This action might not be possible to undo. Are you sure you want to continue?
A.Economy is on the rebound Chicago Tribune, “Economic measure rises for 2nd month,” June 20, 2008 http://www.chicagotribune.com/business/chi-fri-economy-leadingindicatojun20,0,1560650.story The index of leading U.S. economic indicators unexpectedly rose in May for a second consecutive month, a sign that growth may slow without stalling. The Conference Board's gauge climbed 0.1 percent, matching April's gain, the first back-to-back monthly increases in a year and a half, a report from the New York-based group showed Thursday. The index points to the direction of the economy over the next three to six months based on 10 components, including stock prices, building permits and initial claims for unemployment benefits. The figures may help ease concern that the worst housing recession in a quarter century, slumping consumer confidence and rising job cuts will end the economic expansion.
Earmarking funds for new policies kills fiscal discipline
David Doerr, Tribune-Herald Staff Writer, July 8, 2007 “Congressman Stresses not all earmarks are 'evil'”. http://www.accessmylibrary.com/coms2/summary_0286-31873910_ITM In 1994 -- the last year Democrats controlled the appropriations process -- there were 4,126 earmarks totaling $26.6 billion. That dropped to 3,000 earmarks when the Republicans became the majority. Pledges of fiscal responsibility became overshadowed by more and more earmarks, until the 2006 budget contained 15,500 earmarks totaling $64 billion. As Malmstrom's Comptroller, I am required to align recommended spending with "military utility" as I provide financial advice and decisions on where to use our scarce dollars in an effort to eke out the greatest return in accomplishing the mission. Military utility means that if an item is capable of fulfilling its purpose for the military mission, it doesn't need replacing. Instead, there are many other competing expenditures where we can use our money to further advance our mission effectiveness and efficiency. No longer do we have the luxury of replacing or upgrading based on color, scratches and faded material. In these times of leaner budgets, health, safety and mission must drive our decisions.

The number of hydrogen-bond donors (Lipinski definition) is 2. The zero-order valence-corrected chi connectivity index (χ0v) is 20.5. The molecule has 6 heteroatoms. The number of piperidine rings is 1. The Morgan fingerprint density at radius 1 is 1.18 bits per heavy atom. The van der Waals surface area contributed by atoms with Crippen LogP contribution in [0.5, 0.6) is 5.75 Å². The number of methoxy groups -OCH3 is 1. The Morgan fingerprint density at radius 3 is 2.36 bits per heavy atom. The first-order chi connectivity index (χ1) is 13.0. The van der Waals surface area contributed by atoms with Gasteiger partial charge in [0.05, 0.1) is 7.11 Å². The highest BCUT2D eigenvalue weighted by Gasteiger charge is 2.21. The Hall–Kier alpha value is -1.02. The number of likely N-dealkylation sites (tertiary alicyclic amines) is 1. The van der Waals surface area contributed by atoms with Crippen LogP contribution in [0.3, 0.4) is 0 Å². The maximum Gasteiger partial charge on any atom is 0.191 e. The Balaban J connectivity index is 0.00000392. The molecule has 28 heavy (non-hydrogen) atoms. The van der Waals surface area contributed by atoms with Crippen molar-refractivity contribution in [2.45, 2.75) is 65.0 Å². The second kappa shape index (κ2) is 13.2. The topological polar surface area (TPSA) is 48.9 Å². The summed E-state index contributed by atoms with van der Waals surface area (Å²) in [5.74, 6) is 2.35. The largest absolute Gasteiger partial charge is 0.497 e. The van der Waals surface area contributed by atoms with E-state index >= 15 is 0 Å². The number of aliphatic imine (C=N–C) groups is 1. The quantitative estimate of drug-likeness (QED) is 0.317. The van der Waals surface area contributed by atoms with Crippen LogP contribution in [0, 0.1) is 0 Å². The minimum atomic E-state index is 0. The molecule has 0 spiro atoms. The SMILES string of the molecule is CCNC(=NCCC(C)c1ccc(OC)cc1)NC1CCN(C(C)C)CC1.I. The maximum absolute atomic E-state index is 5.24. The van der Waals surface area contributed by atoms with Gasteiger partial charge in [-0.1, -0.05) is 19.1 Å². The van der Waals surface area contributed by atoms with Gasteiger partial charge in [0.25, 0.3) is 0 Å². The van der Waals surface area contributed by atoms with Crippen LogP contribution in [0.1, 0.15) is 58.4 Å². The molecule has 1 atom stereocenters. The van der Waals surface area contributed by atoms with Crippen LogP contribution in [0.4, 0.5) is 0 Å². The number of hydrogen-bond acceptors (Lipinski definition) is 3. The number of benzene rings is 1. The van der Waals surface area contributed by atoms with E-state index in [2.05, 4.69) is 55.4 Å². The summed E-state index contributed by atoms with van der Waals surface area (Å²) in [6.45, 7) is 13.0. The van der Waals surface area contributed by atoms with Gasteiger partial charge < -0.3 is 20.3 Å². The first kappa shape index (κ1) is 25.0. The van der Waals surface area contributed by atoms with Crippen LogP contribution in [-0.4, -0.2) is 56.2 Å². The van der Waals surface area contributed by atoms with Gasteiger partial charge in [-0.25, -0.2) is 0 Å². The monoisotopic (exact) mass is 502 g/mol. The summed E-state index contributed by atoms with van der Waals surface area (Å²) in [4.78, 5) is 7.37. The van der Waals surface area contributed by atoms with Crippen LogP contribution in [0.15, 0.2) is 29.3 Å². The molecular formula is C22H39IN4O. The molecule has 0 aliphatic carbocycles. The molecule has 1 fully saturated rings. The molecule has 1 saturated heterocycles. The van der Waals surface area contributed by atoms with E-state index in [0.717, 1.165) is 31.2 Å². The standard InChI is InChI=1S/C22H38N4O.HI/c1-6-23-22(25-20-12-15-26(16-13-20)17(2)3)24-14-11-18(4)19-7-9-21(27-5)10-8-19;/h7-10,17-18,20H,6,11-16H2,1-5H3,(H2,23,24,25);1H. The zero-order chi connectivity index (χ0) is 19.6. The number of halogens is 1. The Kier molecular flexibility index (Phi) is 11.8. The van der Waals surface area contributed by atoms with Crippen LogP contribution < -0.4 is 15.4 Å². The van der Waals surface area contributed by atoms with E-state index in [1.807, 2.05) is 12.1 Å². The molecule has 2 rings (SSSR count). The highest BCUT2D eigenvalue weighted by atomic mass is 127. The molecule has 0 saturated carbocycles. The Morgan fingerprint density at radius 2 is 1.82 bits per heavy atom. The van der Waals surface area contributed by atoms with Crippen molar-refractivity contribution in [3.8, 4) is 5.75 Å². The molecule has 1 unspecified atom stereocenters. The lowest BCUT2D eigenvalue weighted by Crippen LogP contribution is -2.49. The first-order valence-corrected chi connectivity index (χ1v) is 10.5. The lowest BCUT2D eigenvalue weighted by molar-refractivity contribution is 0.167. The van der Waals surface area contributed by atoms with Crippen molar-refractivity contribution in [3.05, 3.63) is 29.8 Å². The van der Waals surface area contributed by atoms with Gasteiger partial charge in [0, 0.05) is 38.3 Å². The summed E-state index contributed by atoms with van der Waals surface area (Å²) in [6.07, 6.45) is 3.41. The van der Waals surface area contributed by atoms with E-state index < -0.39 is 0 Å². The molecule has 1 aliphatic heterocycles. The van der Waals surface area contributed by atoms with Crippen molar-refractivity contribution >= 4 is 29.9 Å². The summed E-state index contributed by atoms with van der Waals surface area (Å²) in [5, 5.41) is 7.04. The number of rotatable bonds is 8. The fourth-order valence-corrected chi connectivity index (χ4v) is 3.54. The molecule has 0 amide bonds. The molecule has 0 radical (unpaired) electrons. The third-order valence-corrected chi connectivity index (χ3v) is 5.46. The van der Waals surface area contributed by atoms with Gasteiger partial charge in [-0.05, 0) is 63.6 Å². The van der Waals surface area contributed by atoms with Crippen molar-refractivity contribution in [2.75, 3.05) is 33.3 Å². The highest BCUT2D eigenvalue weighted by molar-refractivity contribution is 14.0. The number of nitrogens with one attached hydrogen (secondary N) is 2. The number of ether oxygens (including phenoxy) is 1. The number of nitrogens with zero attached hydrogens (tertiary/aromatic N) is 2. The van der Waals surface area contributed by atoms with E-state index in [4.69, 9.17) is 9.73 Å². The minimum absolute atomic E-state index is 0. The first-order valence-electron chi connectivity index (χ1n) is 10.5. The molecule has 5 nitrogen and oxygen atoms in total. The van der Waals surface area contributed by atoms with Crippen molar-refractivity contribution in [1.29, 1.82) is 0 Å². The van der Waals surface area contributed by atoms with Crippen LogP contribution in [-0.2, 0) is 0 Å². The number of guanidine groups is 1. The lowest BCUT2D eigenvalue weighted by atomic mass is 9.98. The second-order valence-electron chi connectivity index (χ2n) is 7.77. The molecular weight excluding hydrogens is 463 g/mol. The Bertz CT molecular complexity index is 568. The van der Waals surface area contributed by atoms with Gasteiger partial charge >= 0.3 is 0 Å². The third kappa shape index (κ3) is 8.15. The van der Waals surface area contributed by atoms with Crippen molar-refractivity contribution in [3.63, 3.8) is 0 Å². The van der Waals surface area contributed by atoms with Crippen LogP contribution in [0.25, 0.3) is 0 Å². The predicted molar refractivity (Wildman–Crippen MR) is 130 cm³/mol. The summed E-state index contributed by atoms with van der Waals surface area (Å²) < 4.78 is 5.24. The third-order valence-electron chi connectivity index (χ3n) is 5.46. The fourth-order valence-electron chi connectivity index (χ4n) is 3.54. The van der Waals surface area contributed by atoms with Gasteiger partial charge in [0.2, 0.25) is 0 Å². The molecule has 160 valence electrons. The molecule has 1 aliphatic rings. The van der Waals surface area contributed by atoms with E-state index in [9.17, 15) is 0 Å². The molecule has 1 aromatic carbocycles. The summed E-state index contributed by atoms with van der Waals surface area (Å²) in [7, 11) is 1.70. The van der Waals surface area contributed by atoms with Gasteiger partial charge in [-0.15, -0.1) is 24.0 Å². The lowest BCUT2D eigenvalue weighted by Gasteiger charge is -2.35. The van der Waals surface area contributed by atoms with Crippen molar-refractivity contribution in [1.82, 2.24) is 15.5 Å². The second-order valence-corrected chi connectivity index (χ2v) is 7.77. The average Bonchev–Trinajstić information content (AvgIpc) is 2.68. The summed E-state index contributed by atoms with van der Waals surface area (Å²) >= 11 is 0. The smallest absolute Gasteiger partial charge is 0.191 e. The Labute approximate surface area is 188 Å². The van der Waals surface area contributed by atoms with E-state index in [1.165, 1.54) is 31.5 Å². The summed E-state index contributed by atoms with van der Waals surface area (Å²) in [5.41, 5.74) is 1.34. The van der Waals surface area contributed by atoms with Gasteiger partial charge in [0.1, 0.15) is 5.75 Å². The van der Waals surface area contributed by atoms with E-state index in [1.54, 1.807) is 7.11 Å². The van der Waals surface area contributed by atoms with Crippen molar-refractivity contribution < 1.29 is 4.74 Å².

C. Spending measures destroy fiscal discipline Ernest Istook, Visiting Fellow in Government Relations at The Heritage Foundation who served 14 years in the U.S. House of Representatives and was chairman of a subcommittee of the House Appropriations Committee, Post-Veto War Supplemental Must Eliminate Pork and Support Troops, May 2, 2007, The Heritage Foundation, http://www.heritage.org/Research/Budget/wm1440.cfm, accessed 7/22/07 A series of short-term supplemental bills would also destroy any hope of Members' exercising the fiscal discipline that this Congress has promised to provide. In the vetoed supplemental, Congress stuffed in an extra $20 billion of non-emergency spending, much of which likely would not survive outside of "must pass" legislation. Although some special-interest spending was taken out in the conference committee, there was still plenty to beef about: $1.4 billion to the livestock industry, hundreds of millions for dairy producers, $60 million for salmon fisheries, a $650 million SCHIP bailout to states that irresponsibly expanded their programs, plus billions more for programs whose value could be debated--all told, $21 billion more than President's original request.As Charlie Rangel openly admitted on Meet the Press, most of that pork added to the supplemental was used to buy votes. Increasing the number of short-term supplemental appropriations will only serve to increase the extent to which the leadership will need to grease the skids with more pork projects in order to buy more votes to pass the series of supplementals. This two-month strategy would make it all the more vital for the President to require fiscal responsibility by eliminating special-interest projects and parochial spending.As a final threat to fiscal restraint, piecemeal supplemental appropriations would enable Congress to subvert budget discipline. Every non-defense, non emergency dollar stuffed into an emergency supplemental is a dollar that does not have to be spent in regular appropriations bills, which count against the limits that will be set in the budget resolution once it is passed. Non emergency spending in supplementals would allow Congress to spend freely, creating a back door for Congress to exceed limits in the budget resolution. Congress should live within reasonable means by declining multiple bites at the spending apple with one supplemental that will last the entire fiscal year. If Congress fails to meet this test, the President should take a firm stand against any legislation--short-term or otherwise--that makes funding for the troops contingent on salmon fisheries, state bailouts, or routine non-defense spending and exercise his veto power again.